This “hatred” has been expressed by Foreign Minister Witold Waszczykowski in an interview with a German tabloid with a specificity that would be funny if it wasn’t so horrifying. He identifies as enemies of the people those who favour a “mixture of cultures and races”, as well as less likely targets – cyclists, vegetarians, people into renewable energy, atheists, and, by strong implication, homosexuals. Posters attacking the so-called “gender ideology” (an umbrella term adopted to attack all forms of feminism and LGBTQ movements) are not uncommon. It turns out, then, that this district is a clear target for Law and Justice: a specific hub of liberal cosmopolitans who fail to conform to a distorted idea of “traditional Polish values”.
Another move involves the Constitutional Tribunal, a term that has now reached the lips of even Poles usually uninterested in politics. The Tribunal concerns the high court’s power to challenge parliament’s decision on passing bills then found to be unconstitutional. Early on, the government refused to recognise the previous government’s nomination of two judges, changing the court’s power by attempting to install their own people. The result has been demonstrations both for and against the government.
Wrocław is like a palimpsest, its history repeatedly made, scraped clean, remade
Then again, Wrocław is no stranger to this. The Orange Alternative began their challenge to martial law in the 1980s with absurd anti-regime graffiti and paintings of dwarves. The “socialist surrealist” group ended up mobilising thousands of young people to take to the streets dressed as dwarves (cone-shaped hats, waistcoats and breeches). The aim was to confound local law enforcement, ensuring they couldn’t be arrested without the regime looking ridiculous. Since 2005, brass commemorative statuettes of the dwarves have stared to pop around the city. There are now more than 300 of them.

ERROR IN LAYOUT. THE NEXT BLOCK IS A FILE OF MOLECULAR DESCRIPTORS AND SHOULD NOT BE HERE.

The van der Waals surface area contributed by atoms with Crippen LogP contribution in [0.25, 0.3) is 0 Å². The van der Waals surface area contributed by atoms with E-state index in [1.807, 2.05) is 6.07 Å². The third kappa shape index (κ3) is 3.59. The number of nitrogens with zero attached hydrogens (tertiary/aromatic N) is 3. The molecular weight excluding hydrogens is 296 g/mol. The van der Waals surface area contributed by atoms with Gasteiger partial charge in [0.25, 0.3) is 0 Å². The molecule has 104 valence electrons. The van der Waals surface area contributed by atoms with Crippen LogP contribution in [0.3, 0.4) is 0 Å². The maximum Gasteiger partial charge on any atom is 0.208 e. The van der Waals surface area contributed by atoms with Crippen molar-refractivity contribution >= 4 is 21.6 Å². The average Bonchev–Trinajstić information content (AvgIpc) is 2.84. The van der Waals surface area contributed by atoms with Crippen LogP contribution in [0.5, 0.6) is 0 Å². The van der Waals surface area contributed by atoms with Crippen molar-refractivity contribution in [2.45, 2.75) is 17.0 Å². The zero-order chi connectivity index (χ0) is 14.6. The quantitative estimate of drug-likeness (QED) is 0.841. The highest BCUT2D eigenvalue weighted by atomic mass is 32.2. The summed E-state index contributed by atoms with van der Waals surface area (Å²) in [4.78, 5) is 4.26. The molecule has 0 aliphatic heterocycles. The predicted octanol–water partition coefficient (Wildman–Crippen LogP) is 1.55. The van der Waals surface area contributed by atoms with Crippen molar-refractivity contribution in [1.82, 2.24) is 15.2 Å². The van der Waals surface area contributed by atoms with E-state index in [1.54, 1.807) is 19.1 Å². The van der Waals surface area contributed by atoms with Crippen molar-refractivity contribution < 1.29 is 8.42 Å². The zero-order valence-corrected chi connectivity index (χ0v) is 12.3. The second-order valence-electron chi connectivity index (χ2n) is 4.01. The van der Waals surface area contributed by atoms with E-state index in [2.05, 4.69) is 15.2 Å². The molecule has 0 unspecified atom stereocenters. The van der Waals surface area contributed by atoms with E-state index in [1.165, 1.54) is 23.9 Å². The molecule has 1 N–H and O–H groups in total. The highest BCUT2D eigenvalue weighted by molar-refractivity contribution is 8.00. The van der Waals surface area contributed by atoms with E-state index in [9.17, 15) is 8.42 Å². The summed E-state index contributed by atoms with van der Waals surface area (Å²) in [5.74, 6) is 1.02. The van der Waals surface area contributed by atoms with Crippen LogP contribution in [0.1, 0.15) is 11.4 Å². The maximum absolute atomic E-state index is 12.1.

As if responding to the radical spirit of Wrocław embodied by the Orange Alternative, October’s ‘Black Monday’ protests saw thousands of black-clad people take to the streets, challenging the Law and Justice Party’s attempt to pass a bill that would essentially lead to the banning of abortion.
But Poland’s young democracy now faces the sort of challenges we see elsewhere. In Wrocław, I saw a military demonstration outside the local parliament building. Beneath the proudly fluttering flags of Poland and the European Union, the organisers had put up a screen playing military footage (marches, training drills, air strikes seen from the missiles’ perspective). At ground level, children clambered gleefully over tanks and armoured personnel carriers to a heavy metal soundtrack from a nearby stage.
Wrocław is like a palimpsest, its history repeatedly made, scraped clean, remade. The Rynek, the dwarves, and especially the Four Denominations district represent the speed with which things can change. The decisions made by the current government will not yet have had a visible effect. They are not yet embedded in the fabric of the place, like the bullet holes that still scar some buildings. But they will become one of the many sedimented layers of identity and memory here.